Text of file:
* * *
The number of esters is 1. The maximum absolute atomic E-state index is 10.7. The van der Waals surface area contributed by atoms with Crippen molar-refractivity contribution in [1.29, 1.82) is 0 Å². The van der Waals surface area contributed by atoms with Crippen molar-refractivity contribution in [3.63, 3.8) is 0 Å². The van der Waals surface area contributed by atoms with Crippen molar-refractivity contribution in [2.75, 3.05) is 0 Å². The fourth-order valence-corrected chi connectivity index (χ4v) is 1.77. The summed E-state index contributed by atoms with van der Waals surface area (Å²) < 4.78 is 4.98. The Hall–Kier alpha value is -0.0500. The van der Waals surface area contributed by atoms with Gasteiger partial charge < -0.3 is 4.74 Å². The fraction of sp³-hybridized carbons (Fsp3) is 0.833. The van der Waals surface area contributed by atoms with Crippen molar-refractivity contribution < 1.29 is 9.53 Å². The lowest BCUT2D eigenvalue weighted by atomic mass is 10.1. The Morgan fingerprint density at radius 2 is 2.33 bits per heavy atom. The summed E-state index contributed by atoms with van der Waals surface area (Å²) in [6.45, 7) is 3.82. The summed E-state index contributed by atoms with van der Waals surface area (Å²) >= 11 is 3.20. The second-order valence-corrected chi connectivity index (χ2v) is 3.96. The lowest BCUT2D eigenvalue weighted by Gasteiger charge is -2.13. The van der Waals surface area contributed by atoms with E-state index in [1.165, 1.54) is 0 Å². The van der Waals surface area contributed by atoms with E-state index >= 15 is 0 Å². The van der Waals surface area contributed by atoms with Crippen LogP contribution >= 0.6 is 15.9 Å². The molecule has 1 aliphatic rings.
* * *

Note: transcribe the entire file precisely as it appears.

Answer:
The number of esters is 1. The maximum absolute atomic E-state index is 10.7. The van der Waals surface area contributed by atoms with Crippen molar-refractivity contribution in [1.29, 1.82) is 0 Å². The van der Waals surface area contributed by atoms with Crippen molar-refractivity contribution in [3.63, 3.8) is 0 Å². The van der Waals surface area contributed by atoms with Crippen molar-refractivity contribution in [2.75, 3.05) is 0 Å². The fourth-order valence-corrected chi connectivity index (χ4v) is 1.77. The summed E-state index contributed by atoms with van der Waals surface area (Å²) < 4.78 is 4.98. The Hall–Kier alpha value is -0.0500. The van der Waals surface area contributed by atoms with Gasteiger partial charge < -0.3 is 4.74 Å². The fraction of sp³-hybridized carbons (Fsp3) is 0.833. The van der Waals surface area contributed by atoms with Crippen molar-refractivity contribution < 1.29 is 9.53 Å². The lowest BCUT2D eigenvalue weighted by atomic mass is 10.1. The Morgan fingerprint density at radius 2 is 2.33 bits per heavy atom. The summed E-state index contributed by atoms with van der Waals surface area (Å²) in [6.45, 7) is 3.82. The summed E-state index contributed by atoms with van der Waals surface area (Å²) >= 11 is 3.20. The second-order valence-corrected chi connectivity index (χ2v) is 3.96. The lowest BCUT2D eigenvalue weighted by Gasteiger charge is -2.13. The van der Waals surface area contributed by atoms with E-state index in [1.165, 1.54) is 0 Å². The van der Waals surface area contributed by atoms with E-state index >= 15 is 0 Å². The van der Waals surface area contributed by atoms with Crippen LogP contribution >= 0.6 is 15.9 Å². The molecule has 1 aliphatic rings.